High priority is given to developing the self-confidence skills of learners. Challenging teaching styles and a wide range of engaging and demanding activities enable learners to make very good progress in their capacity to handle change and take initiative. Learners make confident strides in their financial literacy. The area of economic well-being is most carefully monitored and imaginatively developed.

Good (2)

Outstanding (1)

Learners acquire, as appropriate for their age, the skills and personal qualities that will enable them to succeed at work. A range of teaching styles and enrichment opportunities satisfactorily promote these skills and qualities. Learners make satisfactory progress in their financial literacy. The quality of work-related learning is reviewed accurately and adequate action is taken to remedy any weaknesses.

To form positive relationships with adults, and take on responsibility. Clear policies exist to combat bullying and harassment, action is taken to reduce incidents of them and victims have good access to support.

Satisfactory (3)

Ofsted judgement criteria and evidence descriptors for Every Child Matters outcomes

Source: adapted from Ofsted 2006g: 9–10.

Achieve economic well-being

ECM outcomes

Table 7.4 (Continued)

Learners don’t make adequate progress in the skills and personal qualities that will enable them to succeed at work. There is slow progress made in acquiring work-related skills. Teaching styles are overly didactic and don’t enable learners to develop their personal qualities and skills, or their enterprise capability. Major gaps exist in provision – particularly at KS4.

Significant shortfalls exist in the citizenship curriculum. There are inadequate mechanisms and action to deal with bullying and harassment.

Inadequate (4)

EVALUATING TA SUPPORT AND INTERVENTION 101

102

EVERY CHILD MATTERS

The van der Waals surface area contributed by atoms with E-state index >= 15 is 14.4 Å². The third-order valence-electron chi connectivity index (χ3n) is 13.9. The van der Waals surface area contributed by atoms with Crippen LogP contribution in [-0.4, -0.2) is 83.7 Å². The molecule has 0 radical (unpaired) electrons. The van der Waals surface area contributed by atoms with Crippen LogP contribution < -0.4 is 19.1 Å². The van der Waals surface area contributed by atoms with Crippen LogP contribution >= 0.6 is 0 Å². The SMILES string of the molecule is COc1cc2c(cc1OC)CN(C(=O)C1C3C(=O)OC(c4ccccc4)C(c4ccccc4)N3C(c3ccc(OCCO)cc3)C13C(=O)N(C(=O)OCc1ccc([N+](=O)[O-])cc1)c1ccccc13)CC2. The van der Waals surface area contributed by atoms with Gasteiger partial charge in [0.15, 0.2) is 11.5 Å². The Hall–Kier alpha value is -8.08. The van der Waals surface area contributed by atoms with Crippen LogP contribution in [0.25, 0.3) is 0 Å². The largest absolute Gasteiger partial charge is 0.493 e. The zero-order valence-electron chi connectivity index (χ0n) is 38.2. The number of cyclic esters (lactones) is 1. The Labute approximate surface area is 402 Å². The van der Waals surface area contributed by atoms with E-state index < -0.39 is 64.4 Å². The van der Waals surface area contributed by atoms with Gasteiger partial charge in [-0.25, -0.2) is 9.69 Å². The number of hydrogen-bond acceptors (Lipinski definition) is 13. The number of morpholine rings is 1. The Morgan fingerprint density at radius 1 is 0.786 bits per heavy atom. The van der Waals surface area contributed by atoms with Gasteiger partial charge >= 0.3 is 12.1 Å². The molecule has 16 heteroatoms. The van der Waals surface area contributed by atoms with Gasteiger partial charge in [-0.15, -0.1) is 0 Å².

1 Characteristics of the school – main characteristics; distinctive aims; any special features; any aids to achievement; contextual issues that may create barriers to raising performance; main priorities in the school improvement plan. 2 Views of learners, parents/carers and other stakeholders – about the learners’ standards, personal development and well-being and the quality of provision; actions taken based on views of learners, parents/carers and other stakeholders; effectiveness of actions taken. 3 Achievement and standards – how well learners achieve; standards in their work; the attainment and progress of different groups of pupils. 4 Personal development and well-being – how good is the overall personal development and well-being of the learners (ECM outcomes); to what extent learners adopt healthy lifestyles; to what extent learners feel safe and adopt safe practices; how much learners enjoy their education; how well learners make a positive contribution to the community; how well learners prepare for their future economic well-being. 5 The quality of provision – how good and effective is the quality of teaching and learning; how well does the curriculum and other activities meet the needs and interests of learners; how well learners are guided and supported. 6 Leadership and management – impact on the outcomes for learners and the quality of provision; overall effectiveness and efficiency of leadership and management in raising achievement and supporting all learners. 7 Overall effectiveness – how effective and efficient is the provision of education, and any integrated care, extended services in meeting the needs of learners including its main strengths and weaknesses; what the effectiveness of any steps taken to promote improvement since the last inspection, and as a result of the school’s self-evaluation; what the capacity is to make further improvement; how effective links are with other organisations to promote the well-being of learners, and, what steps need to be taken to improve the provision further. The SEF also expects schools to: • set out the main evidence on which their evaluation is based; • identify strengths and weaknesses; • explain the actions the school is taking to remedy any weaknesses and develop the strengths. The SEF takes into account the requirement of the Every Child Matters five outcomes and the related Children Act 2004, largely in Part A, section 4. TAs will provide valuable evidence to all sections of Part A of the SEF and in particular to: • • • •